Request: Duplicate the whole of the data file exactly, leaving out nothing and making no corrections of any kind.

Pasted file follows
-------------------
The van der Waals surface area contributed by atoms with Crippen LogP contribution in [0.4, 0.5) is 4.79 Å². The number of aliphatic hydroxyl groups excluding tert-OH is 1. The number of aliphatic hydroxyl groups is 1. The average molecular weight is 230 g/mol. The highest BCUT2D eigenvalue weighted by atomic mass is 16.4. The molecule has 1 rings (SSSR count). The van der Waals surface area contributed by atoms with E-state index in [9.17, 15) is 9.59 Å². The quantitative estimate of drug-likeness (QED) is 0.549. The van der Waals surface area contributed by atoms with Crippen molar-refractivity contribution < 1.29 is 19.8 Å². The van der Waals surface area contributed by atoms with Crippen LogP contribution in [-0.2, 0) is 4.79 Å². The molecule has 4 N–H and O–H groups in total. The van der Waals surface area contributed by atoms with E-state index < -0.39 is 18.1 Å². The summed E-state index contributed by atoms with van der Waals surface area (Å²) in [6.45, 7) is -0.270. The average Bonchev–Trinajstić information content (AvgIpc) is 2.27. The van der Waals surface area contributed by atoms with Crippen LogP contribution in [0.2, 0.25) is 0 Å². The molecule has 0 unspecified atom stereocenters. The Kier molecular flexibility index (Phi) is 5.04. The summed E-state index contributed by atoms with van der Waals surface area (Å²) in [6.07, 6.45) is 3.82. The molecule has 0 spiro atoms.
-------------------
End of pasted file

The van der Waals surface area contributed by atoms with Crippen LogP contribution in [0.4, 0.5) is 4.79 Å². The number of aliphatic hydroxyl groups excluding tert-OH is 1. The number of aliphatic hydroxyl groups is 1. The average molecular weight is 230 g/mol. The highest BCUT2D eigenvalue weighted by atomic mass is 16.4. The molecule has 1 rings (SSSR count). The van der Waals surface area contributed by atoms with E-state index in [9.17, 15) is 9.59 Å². The quantitative estimate of drug-likeness (QED) is 0.549. The van der Waals surface area contributed by atoms with Crippen molar-refractivity contribution < 1.29 is 19.8 Å². The van der Waals surface area contributed by atoms with Crippen LogP contribution in [-0.2, 0) is 4.79 Å². The molecule has 4 N–H and O–H groups in total. The van der Waals surface area contributed by atoms with E-state index < -0.39 is 18.1 Å². The summed E-state index contributed by atoms with van der Waals surface area (Å²) in [6.45, 7) is -0.270. The average Bonchev–Trinajstić information content (AvgIpc) is 2.27. The van der Waals surface area contributed by atoms with Crippen LogP contribution in [0.2, 0.25) is 0 Å². The molecule has 0 unspecified atom stereocenters. The Kier molecular flexibility index (Phi) is 5.04. The summed E-state index contributed by atoms with van der Waals surface area (Å²) in [6.07, 6.45) is 3.82. The molecule has 0 spiro atoms.